We’ve got two hands, so it’s natural to want to use both of them while diagnosing a circuit with an oscilloscope. Trouble is, keeping both hands on the probes makes it a touch difficult to manipulate the scope. If only there were some way to put your idle lower appendages to work.

This multipurpose oscilloscope footswitch interface makes so much sense that we wonder why such a thing isn’t standard equipment on more scopes. [Paul Roukema]’s interface relies on the USB Test and Measurement Class (USBTMC) protocol that allows most modern scopes to be remotely controlled, somewhat like the General Purpose Interface Bus (GPIB) protocol of old. [Paul]’s interface uses an STM32 microcontroller to talk USBTMC to either Keysight’s Infinium scopes or the Tektronix DPO line, since those were what he had to test against. Tapping the footswitch cycles the acquisition mode on and off or triggers a single acquisition. He’s thoughtfully included the USBTMC specs in his GitHub project, so adapting it to other scopes should be straightforward. We’d even wager that older scopes with GPIB could enjoy the same handsfree control.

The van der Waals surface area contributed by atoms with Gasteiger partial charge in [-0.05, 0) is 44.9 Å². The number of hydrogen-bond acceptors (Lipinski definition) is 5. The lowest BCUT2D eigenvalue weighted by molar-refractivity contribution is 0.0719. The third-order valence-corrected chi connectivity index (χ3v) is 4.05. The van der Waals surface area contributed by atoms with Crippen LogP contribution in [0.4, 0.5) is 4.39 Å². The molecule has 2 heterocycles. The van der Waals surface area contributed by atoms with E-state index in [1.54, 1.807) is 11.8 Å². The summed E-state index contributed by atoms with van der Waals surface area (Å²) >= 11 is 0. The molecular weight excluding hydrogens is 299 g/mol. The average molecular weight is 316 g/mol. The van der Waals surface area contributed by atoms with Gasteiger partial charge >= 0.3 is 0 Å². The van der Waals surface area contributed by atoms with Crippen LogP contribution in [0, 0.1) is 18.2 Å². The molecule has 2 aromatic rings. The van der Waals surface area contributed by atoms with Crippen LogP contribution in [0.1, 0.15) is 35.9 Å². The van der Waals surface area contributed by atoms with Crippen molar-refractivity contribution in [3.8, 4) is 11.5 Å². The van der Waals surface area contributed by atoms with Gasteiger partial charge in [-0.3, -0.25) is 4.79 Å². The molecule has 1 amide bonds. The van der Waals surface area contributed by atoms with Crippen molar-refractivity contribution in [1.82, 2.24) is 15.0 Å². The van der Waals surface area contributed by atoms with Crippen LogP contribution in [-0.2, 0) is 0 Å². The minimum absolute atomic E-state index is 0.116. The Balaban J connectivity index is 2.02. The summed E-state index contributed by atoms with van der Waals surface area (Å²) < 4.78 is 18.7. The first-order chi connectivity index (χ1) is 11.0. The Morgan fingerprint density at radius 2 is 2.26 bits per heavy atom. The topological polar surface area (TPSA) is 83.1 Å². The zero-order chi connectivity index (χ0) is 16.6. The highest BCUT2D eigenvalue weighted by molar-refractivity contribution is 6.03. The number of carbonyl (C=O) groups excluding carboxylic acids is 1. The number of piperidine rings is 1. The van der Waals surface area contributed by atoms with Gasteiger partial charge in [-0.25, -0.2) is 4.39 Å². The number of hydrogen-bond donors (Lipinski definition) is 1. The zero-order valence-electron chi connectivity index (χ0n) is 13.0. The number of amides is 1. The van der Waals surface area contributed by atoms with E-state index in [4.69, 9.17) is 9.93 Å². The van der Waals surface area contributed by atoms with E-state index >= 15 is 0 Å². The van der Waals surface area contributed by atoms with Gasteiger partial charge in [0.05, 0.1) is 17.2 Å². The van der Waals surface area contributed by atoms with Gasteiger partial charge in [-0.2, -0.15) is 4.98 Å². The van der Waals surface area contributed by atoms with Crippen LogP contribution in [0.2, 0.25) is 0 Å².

Have a down-market scope but still want to go handsfree? [Jenny List]’s primer on running a Rigol with Python might offer some hints on where to start.

Keep Both Hands on the Probes With This Oscilloscope Footswitch
Source: HackADay